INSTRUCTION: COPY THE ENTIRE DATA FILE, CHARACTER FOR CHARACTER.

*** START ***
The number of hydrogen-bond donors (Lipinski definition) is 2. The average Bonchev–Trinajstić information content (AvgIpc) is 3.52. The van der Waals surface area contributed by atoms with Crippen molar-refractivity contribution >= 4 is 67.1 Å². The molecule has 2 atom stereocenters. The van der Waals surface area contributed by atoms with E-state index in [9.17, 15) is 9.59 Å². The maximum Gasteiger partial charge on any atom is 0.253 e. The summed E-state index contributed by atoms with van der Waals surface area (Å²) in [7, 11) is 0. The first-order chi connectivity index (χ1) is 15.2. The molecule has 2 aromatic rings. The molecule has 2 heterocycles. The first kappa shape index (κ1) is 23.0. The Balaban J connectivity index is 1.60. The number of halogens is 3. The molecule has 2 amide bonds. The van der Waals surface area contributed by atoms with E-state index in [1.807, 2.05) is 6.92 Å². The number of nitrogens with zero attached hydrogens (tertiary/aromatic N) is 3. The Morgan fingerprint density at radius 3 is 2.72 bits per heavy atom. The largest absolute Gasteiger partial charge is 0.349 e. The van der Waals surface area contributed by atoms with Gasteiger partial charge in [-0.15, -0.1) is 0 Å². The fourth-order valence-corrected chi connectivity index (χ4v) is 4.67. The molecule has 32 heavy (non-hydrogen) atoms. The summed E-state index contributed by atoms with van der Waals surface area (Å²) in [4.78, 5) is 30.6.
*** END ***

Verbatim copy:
The number of hydrogen-bond donors (Lipinski definition) is 2. The average Bonchev–Trinajstić information content (AvgIpc) is 3.52. The van der Waals surface area contributed by atoms with Crippen molar-refractivity contribution >= 4 is 67.1 Å². The molecule has 2 atom stereocenters. The van der Waals surface area contributed by atoms with E-state index in [9.17, 15) is 9.59 Å². The maximum Gasteiger partial charge on any atom is 0.253 e. The summed E-state index contributed by atoms with van der Waals surface area (Å²) in [7, 11) is 0. The first-order chi connectivity index (χ1) is 15.2. The molecule has 2 aromatic rings. The molecule has 2 heterocycles. The first kappa shape index (κ1) is 23.0. The Balaban J connectivity index is 1.60. The number of halogens is 3. The molecule has 2 amide bonds. The van der Waals surface area contributed by atoms with E-state index in [1.807, 2.05) is 6.92 Å². The number of nitrogens with zero attached hydrogens (tertiary/aromatic N) is 3. The Morgan fingerprint density at radius 3 is 2.72 bits per heavy atom. The largest absolute Gasteiger partial charge is 0.349 e. The van der Waals surface area contributed by atoms with Gasteiger partial charge in [-0.15, -0.1) is 0 Å². The fourth-order valence-corrected chi connectivity index (χ4v) is 4.67. The molecule has 32 heavy (non-hydrogen) atoms. The summed E-state index contributed by atoms with van der Waals surface area (Å²) in [4.78, 5) is 30.6.